Thanks to the shoddy service of my DSL provider, I haven’t been able to post new reports for you. This is sad because I have many great books to tell you all about. But now it is too late since I am off to Europe this afternoon and I have far too much to do before I leave. If the facilities are adequate and I have the time, I will try to update from Europe. If not, please check back in two weeks when I will pick up right where I left off. Bye bye everyone!
Ed Rants and his Return of the Reluctant blog - a favorite of mine - is down because, in his efforts to publicize the wrongdoings of some racist local DJs, his site was bombarded by visitors looking for the attendant mp3s of the offending DJs. It appears as though some uncharitable linking by the India Times used up all his bandwidth and then some. Here's hoping that Ed can get things up and running some time soon.
If you're a New Yorker obsessive like I am, then you'll love the new feature at Emdashes. Emily has lined up a pair of librarians who work at the New Yorker to answer questions about the magazine, and as one might expect, they are very thorough in their responses. The first installment covers A.J. Liebling's start at the magazine, spot illustrations, typewriters, Calvin Trillin's food writing, movie reviews, and fact-checking cartoons. There will be more installments to come, so send in your questions.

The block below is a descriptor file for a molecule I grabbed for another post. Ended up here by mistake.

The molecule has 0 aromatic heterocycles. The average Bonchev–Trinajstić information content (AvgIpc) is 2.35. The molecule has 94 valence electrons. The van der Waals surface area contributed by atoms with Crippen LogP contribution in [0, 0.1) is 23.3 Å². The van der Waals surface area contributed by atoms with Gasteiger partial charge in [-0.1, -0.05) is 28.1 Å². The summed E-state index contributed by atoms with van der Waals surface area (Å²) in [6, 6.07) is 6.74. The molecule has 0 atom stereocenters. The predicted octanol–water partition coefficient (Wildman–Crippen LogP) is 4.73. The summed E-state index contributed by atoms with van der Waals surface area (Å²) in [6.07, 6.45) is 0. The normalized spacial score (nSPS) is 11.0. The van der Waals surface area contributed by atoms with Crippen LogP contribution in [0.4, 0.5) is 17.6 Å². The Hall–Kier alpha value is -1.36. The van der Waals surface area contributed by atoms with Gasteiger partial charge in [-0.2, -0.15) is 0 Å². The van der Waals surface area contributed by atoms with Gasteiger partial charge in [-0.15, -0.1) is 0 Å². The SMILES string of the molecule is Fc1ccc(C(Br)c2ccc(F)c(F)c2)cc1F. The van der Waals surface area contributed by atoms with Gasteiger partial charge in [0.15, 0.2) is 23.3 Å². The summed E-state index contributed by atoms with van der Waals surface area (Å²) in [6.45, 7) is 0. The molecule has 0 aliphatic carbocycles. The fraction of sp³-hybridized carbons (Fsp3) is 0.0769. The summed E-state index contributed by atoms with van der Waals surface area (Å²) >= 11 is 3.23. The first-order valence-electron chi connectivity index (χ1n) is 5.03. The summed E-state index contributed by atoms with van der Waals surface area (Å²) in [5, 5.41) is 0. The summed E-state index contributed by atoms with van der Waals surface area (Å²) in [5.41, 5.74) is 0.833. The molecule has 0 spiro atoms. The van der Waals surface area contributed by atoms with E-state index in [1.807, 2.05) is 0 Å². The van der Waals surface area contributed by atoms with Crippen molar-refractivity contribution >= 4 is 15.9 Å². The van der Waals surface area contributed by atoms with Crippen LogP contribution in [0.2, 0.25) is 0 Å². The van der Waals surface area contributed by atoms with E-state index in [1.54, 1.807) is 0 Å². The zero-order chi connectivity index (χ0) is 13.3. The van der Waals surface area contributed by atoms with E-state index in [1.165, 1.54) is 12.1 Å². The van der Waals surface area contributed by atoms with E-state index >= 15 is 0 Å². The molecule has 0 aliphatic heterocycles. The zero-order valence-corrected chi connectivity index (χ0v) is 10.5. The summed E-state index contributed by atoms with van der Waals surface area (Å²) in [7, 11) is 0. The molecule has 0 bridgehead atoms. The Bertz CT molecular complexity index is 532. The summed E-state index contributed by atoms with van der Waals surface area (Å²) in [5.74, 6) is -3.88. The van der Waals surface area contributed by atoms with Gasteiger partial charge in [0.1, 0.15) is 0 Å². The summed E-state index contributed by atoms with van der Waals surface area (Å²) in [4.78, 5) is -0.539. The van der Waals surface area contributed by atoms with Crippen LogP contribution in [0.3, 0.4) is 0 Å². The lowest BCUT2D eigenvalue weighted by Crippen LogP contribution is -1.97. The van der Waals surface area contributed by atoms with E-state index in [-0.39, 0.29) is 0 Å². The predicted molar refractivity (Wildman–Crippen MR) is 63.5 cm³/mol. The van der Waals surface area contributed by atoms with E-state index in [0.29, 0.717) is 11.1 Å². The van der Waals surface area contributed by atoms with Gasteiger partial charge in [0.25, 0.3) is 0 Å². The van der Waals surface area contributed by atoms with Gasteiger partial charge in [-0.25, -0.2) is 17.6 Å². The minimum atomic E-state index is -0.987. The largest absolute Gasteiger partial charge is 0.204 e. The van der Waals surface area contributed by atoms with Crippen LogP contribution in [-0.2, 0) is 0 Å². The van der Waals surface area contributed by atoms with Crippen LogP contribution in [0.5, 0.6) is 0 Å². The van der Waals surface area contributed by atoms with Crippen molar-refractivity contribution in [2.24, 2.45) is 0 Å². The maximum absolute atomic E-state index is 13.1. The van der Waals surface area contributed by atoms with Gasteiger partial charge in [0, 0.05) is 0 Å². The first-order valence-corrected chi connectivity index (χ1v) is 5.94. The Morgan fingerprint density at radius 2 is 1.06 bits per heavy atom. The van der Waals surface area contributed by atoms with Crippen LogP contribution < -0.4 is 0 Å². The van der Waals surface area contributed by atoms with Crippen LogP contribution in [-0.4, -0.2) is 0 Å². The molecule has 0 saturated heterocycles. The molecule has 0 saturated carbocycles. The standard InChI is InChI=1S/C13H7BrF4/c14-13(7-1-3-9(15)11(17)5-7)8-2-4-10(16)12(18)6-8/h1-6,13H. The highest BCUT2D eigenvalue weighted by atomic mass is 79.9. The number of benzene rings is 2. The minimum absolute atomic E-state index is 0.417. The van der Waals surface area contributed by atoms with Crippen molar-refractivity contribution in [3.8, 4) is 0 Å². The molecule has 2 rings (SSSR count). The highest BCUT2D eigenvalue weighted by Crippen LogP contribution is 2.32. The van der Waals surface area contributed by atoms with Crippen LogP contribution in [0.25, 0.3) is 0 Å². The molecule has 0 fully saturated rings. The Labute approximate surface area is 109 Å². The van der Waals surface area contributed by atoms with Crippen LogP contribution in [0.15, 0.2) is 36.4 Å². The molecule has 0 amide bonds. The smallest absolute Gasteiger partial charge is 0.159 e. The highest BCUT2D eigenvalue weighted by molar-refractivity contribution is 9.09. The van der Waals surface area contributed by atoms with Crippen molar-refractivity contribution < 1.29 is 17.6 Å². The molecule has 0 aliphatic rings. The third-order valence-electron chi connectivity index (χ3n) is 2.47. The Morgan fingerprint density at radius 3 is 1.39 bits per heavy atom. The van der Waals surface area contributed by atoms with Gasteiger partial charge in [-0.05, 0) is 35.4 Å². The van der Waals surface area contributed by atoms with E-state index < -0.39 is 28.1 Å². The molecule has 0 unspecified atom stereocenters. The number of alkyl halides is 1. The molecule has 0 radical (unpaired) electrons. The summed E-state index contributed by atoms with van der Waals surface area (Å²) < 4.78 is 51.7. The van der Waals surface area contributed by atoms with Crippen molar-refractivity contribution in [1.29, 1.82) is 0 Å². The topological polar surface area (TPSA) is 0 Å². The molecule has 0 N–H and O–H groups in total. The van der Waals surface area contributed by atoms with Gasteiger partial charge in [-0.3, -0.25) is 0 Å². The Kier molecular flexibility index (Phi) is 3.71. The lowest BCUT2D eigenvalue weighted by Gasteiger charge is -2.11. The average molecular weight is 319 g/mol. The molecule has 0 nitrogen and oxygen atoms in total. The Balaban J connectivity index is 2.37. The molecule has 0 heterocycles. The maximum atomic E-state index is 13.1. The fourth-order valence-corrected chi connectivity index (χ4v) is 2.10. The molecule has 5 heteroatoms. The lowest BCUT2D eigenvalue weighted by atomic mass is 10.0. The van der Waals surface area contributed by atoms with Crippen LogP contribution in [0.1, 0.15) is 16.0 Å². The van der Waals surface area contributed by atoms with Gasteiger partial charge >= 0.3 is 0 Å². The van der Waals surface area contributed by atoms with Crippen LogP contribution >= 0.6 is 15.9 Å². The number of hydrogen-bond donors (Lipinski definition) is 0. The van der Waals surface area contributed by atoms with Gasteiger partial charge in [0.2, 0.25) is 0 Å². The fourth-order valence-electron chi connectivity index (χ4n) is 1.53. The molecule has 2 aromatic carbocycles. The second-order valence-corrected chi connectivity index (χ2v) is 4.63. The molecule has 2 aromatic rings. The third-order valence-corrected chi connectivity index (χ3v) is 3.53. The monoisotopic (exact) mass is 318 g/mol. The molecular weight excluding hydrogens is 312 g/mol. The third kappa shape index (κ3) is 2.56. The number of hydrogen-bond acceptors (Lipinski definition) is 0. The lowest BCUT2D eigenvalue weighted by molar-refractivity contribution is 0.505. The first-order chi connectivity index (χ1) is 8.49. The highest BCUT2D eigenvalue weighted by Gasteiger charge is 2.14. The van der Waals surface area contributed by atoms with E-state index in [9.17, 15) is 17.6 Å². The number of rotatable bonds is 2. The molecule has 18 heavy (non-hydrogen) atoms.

Okay, here's the thing: I'm not usually this inattentive. As a matter of fact, I've often prided myself on being a focused, interested listener. So it was with astonishment that I found myself lost in a memory of my own, not five minutes after author Clare Morrall began to read. Don't blame her. She's a fine reader, and indeed, from the part of the reading that I paid attention to, a fine writer as well. But it's scarcely my fault either.She was introducing us to the principal characters of Natural Flights of the Human Mind whose lives would intersect along the Devon coast when suddenly, in the narrative, she drew our attention to a dinghy in the water. And then she mentioned the dinghy again. That's all it took - and I was gone. I was suddenly ten years old, on holiday with my mother and father in Virginia Beach. My mother and I had taken our inflatable dinghy out for the afternoon and we were a fair distance away from the shore when we realized that the current was getting stronger and no amount of frantic paddling would right the course. Small and rather lopsided, I wasn't the most accomplished oarsman. Then, adrift for what seemed like ages, we saw my father walking all the way out to our wayward craft, his head never once submerging, and then pulling it back to the shore, shaking his head while his human cargo was alternately sheepish and dumbfounded.So this is what played out in my head while Ms. Morrall progressed with her own dinghy-related narrative. If I were reading her story, I would simply have flipped back the requisite number of pages and resumed her tale beginning from where my attention was diverted. But I couldn't very well interrupt her public reading and ask her to repeat.I was jolted back into her world, or at least to the no-man's land of the auditorium, but I was hopelessly lost. I looked around and saw dozens of people, their eyes glued to the stage and their emotions being maneuvered this way and that - a chuckle, a gasp. I could've been one of them. I can chuckle and gasp with the best of them, but I simply couldn't re-connect with her tale. It had passed me by. My own memory-narrative, however, was right there, within reach, and I had been paying full attention to that, so once again, while the reading progressed in that strange world around me, I resumed my own narrative - thinking about how each summer from when we immigrated to Canada when I was two, up until my mid-teens, we'd pack up the car and begin exploring our new continent, first tentatively throughout Ontario and then gradually, over several summers, Quebec, the Maritime provinces, and then down along the eastern seaboard from Maine to the Carolinas and points inland. Over several years we claimed dozens of cities and towns as our own.Even the most conscientious listener (and again, by that I mean me) must have an assortment of trigger words which will stop him dead in his tracks and spirit him away to some memory - a narrative itself, and one no less rich than one committed to the printed page. Tough competition for any author giving a reading. The worst thing would be for Ms. Morrall to take my negligence personally. Short of not using the word "dinghy" there's nothing she could really have done to prevent this. The trigger was just too strong; and the memory powerful enough to trample on even the best public reader. It's surprising, really, that with all the memories floating around in my head, each with its own set of trigger words, that I'm not spirited away more often.The funny thing is that with other art forms, this "spiriting away" would be acceptable, even encouraged. It's high praise when a painting or a piece of music transports you somewhere else. But the printed word, especially when recited, is a fickle mistress. It tempts you with it's suggestive powers, but then as soon as you succumb to the temptation, as soon as you're transported somewhere else, it leaves you behind, lost and adrift.